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The whole is greater than the sum of its parts: profiles of multiple mental health risk factors using Latent class analysis



The exposure to an accumulation of various risk factors during childhood and adolescence relative to a single risk is associated with poorer mental health. Identification of distinct constellations of risk factors is an essential step towards the development of effective prevention strategies of mental disorders. A Latent class analysis (LCA) extracts different combinations of risk factors or subgroups and examines the association between profiles of multiple risk and mental health outcomes.


The current study used longitudinal survey data (KiGGS) of 10,853 German children, adolescents and young adults. The LCA included 27 robust risk and protective factors across multiple domains for mental health.


The LCA identified four subgroups of individuals with different risk profiles: a basic-risk (51.4%), high-risk (23.4%), parental-risk (11.8%) and social-risk class (13.4%). Multiple risk factors of the family domain, in particular family instability were associated with negative mental health outcomes (e.g. mental health problems, depression, ADHD) and predominately comprised late adolescent girls. The social environment represented a more common risk domain for young males.


The understanding of multiple risk and different risk “profiles” helps to understand and adjust targeted interventions with a focus on vulnerable groups.


Mental health problems originate early in life, affect 10–20% of children and adolescents worldwide, and can have a long-lasting effect throughout life [1]. Empirical evidence shows that a number of mental health problems during childhood tend to continue or predict other problems in adulthood [2]. Attention deficit/hyperactivity disorder (ADHD) is one of the most common mental disorders in childhood and adolescence, while major depression is more common during young adulthood. Both illnesses are related to an enormous disease burden for individual and society [3, 4]. Hence a better understanding of the factors associated with mental health during childhood and adolescence is of great importance.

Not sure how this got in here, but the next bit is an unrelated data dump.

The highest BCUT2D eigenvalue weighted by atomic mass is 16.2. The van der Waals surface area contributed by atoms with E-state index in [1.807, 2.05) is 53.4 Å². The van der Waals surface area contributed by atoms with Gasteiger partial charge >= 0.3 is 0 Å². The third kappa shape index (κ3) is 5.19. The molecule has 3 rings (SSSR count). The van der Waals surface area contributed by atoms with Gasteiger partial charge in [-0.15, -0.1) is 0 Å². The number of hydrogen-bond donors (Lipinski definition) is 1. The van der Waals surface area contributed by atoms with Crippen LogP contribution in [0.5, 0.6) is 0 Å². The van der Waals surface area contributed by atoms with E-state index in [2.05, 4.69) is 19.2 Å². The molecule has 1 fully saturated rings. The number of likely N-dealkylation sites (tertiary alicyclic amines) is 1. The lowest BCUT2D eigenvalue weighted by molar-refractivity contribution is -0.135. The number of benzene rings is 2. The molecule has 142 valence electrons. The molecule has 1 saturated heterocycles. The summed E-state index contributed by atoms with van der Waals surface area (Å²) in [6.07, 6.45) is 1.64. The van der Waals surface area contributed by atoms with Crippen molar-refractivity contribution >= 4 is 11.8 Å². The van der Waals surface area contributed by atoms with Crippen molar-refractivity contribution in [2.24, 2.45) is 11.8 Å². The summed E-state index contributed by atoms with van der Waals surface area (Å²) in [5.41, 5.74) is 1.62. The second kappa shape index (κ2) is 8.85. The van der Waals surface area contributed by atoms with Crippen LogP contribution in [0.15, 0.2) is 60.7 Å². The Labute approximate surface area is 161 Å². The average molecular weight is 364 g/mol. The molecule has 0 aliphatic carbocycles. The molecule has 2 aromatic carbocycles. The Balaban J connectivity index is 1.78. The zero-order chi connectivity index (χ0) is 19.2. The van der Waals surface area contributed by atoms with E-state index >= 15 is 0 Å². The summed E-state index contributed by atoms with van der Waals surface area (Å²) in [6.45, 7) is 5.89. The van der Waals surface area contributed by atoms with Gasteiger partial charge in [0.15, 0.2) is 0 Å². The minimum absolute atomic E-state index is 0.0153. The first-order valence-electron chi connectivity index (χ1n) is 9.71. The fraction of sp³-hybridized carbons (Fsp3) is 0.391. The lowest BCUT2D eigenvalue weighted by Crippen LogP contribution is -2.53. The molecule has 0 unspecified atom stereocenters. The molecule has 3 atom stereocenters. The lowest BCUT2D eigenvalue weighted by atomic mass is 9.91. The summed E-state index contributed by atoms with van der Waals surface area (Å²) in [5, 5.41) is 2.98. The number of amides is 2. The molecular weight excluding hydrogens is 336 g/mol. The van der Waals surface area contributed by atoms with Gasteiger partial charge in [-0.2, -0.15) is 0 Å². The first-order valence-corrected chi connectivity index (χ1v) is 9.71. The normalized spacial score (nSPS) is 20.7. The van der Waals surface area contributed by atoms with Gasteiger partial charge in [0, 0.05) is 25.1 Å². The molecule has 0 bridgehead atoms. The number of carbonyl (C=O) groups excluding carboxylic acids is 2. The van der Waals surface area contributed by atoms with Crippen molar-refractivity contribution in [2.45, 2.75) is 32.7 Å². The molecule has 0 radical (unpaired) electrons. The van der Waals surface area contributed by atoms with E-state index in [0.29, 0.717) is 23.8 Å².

The presence of a single risk factor during childhood and adolescence is very common and associated with little to no developmental consequences [5, 6]. According to the multiple risk perspective, the exposure to an accumulation of various risk factors relative to a single risk is associated with poorer mental health in children and adolescents, and described as a cause for mental disorders in young people [2, 5, 7,8,9]. The absence or presence of multiple risk factors explains why some children living in a single parent household may be adjusted well (i.e. absence of multiple risks) and why some children with both parents may show developmental delays (i.e. presence of multiple negative events).